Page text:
Online stock trading platform and broker-dealer Robinhood Financial moved closer to paying $20 million as part of a class-action settlement with thousands of customers whose accounts were allegedly accessed by unauthorized users.

From January 2020 through April 2022, Robinhood “used substandard security practices and lacked security measures used by other broker-dealer online systems,” according to a motion for settlement filed July 1 in U.S. District Court for the Northern District of California. A California magistrate judge granted preliminary approval of the deal Tuesday, according to court documents.

Robinhood agreed to settle without admitting any liability or wrongdoing.

Approximately 40,000 customers claimed their accounts were breached since 2020 as part of the lawsuit, which also alleged violations of the California Consumer Privacy Act (CCPA).

During the lawsuit’s relevant period, Robinhood was the subject of a November 2021 breach in which a hacker obtained the email addresses or names of approximately seven million of its customers. At the time, the company said the bad actor “socially engineered a customer support employee by phone and obtained access to certain customer support systems.”

As part of the settlement, Robinhood agreed to pay $500,000 in fees, $19.5 million in damages, and provide two years of credit monitoring and identity theft protection for the affected parties. The company is also required to “maintain improved policies and procedures” to prevent unauthorized access to customer accounts, including:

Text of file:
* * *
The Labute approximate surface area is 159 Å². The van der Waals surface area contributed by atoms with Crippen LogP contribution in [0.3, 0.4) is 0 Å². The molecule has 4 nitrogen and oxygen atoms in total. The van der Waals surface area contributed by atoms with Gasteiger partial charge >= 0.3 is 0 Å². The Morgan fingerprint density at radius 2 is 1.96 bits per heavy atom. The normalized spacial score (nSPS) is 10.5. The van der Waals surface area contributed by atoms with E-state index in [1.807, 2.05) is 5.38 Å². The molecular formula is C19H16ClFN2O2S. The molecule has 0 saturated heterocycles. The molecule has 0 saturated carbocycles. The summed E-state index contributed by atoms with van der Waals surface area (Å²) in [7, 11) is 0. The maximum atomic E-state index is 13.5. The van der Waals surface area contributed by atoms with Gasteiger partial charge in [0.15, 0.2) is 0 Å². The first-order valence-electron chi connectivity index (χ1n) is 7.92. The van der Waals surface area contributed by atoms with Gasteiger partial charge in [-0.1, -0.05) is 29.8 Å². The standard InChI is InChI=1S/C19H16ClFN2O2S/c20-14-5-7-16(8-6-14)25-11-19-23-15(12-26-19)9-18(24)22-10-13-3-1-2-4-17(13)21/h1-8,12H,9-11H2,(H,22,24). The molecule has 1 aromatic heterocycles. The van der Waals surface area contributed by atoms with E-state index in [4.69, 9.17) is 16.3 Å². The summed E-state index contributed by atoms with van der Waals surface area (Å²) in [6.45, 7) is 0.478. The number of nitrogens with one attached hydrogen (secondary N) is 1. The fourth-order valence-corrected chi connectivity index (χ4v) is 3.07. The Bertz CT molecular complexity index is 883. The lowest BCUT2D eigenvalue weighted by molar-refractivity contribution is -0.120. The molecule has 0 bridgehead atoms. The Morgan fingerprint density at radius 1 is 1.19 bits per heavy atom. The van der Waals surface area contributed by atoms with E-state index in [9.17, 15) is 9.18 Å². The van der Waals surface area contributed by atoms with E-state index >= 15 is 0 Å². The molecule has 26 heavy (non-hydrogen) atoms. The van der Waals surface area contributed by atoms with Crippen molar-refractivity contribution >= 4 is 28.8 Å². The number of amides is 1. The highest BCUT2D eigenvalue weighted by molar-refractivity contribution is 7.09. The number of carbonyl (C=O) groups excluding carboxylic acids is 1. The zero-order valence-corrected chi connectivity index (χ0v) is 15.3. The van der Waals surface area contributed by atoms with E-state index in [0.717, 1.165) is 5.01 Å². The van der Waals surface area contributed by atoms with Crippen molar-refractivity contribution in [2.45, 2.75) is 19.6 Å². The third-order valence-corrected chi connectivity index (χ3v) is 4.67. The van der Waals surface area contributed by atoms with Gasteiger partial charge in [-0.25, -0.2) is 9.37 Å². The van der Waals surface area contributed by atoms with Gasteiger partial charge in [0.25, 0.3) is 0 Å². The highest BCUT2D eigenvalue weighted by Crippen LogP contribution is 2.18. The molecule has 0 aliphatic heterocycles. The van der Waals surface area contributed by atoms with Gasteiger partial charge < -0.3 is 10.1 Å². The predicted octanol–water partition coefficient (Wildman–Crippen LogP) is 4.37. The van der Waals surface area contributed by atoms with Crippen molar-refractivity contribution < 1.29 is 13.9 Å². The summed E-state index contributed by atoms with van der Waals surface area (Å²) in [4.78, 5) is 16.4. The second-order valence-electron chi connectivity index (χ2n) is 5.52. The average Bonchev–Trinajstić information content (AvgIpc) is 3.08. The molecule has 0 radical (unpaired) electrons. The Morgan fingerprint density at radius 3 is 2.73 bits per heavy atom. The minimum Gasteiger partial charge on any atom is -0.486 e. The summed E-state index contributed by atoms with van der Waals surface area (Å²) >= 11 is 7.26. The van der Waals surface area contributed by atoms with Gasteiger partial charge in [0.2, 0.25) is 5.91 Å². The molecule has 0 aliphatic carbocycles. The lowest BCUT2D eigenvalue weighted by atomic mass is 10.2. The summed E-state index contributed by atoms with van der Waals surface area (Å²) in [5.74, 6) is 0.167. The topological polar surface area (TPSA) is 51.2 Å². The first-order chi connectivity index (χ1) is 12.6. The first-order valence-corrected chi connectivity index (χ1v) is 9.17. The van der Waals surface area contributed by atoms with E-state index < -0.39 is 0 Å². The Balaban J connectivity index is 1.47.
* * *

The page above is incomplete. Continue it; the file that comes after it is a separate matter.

• Supplemental two-factor authentication;
  • Screening for, and prompting users to update, potentially compromised passwords;
  • Proactive monitoring of account takeovers;
  • Customer awareness campaigns that provide information and tools for better cybersecurity hygiene; and
  • Real-time voice support.

The company must maintain these new procedures for a minimum of 18 months or could be required to pay further damages if it fails to comply, according to the settlement.

Robinhood did not respond to a request for comment.

Related case: Robinhood Crypto was fined $30 million by the New York State Department of Financial Services earlier this month for “significant failures” in its Bank Secrecy Act/anti-money laundering and cybersecurity compliance programs.

The company was found to have inadequate staffing, failed to transition from a manual transaction monitoring system unfit for the firm’s size, and did not have sufficient resources to address cryptocurrency industry risks.